COP HATER (1956) ****
by Ed McBain
This paperback edition published by Penguin, 1987, 176pp (171pp)
First published by Perma in 1956 (USA)
© Ed McBain, 1956
Blurb: As a cop with the city’s famed 87th Precinct, Steve Carella has seen it all. Or so he thinks. Because nothing can prepare him for the sight that greets him on a sweltering July night: fellow detective Mike Reardon’s dead body splayed across the sidewalk, his face blown away by a .45. Days later, Reardon’s partner is found dead, a .45-caliber bullet buried deep in his chest. Only a fool would call it a coincidence, and Carella’s no fool. He chalks the whole ugly mess up to a grudge killing…until a third murder shoots that theory to hell. Armed with only a single clue, Carella delves deep into the city’s underbelly, launching a grim search for answers that will lead him from a notorious brothel to the lair of a beautiful, dangerous widow. He won’t stop until he finds the truth—or until the next bullet finds him.
Comment: Along with Ernest Tidyman’s Shaft books, Ed McBain’s 87th Precinct novels were the first adult books and crime fiction I ever read. I initially read them in retrospect and out of sequence and then bought the series with each new publication from Ice (1983) onward. Cop Hater was the first book in the series, published back in 1956, and re-reading it now it is obvious to see the influence the book not only had on crime fiction, but also TV police procedurals. McBain would establish himself as a master of the format over the next 49 years with 55 books in the series. Isola was a fictional city, but in reality it was a thinly disguised depiction of New York, its geography rotated on its access and its boroughs renamed. McBain prided himself on the detail to which he captured the procedure of police detection and there is much detail in this debut book to that effect. That does not mean to say the book is bogged down by minutiae. Far from it. The book is as efficient as they come, McBain having been schooled in pulp fiction. His natural use of dialogue, including the witty banter, was to become McBain’s key calling card along with his intricate plotting and ability to create believable characters. The plot here concerns a series of killings of detectives from the 87th Precinct with seemingly no motive. McBain highlights the process his detectives go through in following leads until they come to a dead end or to the killer. Steve Carella takes the lead here, as he would do in many of books in the series. We also get to see the detectives’ home and social lives making their characters fully rounded and human. McBain would keep the series at a consistently high standard throughout, which is incredible given the volume of books he wrote. Cop Hater may not be among the very best, but it does demonstrate many of the traits that would make the series so popular and as such holds an important place in crime literature history.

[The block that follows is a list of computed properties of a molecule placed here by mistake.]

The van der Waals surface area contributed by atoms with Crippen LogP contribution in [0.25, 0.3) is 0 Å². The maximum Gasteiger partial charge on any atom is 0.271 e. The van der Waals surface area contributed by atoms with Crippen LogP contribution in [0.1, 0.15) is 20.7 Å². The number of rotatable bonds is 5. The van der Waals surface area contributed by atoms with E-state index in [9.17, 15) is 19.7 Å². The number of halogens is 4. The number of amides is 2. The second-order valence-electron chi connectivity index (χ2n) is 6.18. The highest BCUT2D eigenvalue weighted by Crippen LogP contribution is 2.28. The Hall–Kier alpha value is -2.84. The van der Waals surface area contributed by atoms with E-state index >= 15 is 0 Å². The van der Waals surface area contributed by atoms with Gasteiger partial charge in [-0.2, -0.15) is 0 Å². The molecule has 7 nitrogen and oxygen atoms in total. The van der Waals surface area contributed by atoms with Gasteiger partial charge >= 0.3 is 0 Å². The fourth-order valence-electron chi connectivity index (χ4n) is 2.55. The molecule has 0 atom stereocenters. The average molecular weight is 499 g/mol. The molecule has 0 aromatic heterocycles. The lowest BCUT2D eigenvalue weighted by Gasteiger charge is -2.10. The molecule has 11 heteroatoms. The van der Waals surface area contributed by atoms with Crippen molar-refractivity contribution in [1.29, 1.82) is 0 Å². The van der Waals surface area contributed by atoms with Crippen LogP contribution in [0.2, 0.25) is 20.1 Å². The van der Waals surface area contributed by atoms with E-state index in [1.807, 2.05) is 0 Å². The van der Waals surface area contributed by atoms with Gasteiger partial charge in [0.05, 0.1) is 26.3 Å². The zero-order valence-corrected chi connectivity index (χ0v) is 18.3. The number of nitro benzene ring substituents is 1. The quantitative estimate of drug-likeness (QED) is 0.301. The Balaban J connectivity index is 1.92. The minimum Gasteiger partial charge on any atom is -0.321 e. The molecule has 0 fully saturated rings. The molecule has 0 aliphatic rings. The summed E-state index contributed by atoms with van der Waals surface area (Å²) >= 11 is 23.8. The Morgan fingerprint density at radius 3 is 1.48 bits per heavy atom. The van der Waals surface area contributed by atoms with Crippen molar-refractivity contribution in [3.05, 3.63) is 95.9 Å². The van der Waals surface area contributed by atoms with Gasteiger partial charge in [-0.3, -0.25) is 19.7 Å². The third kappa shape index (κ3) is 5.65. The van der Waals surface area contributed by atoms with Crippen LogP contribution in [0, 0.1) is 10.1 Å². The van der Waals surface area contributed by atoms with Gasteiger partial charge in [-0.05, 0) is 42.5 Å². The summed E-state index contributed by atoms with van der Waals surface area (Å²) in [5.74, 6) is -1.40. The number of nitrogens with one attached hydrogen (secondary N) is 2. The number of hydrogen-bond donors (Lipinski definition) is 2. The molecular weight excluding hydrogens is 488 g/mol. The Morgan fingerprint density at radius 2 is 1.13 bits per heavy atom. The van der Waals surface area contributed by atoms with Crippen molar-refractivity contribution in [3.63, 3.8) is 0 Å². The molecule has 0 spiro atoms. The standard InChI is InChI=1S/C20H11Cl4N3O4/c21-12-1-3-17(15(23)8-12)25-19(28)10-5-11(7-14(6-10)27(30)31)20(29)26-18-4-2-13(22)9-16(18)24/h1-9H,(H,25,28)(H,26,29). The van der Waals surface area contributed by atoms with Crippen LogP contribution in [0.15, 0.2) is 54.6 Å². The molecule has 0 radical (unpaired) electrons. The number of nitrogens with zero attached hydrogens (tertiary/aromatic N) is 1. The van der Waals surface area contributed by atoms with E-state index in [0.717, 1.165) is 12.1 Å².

COP HATER (1956) ****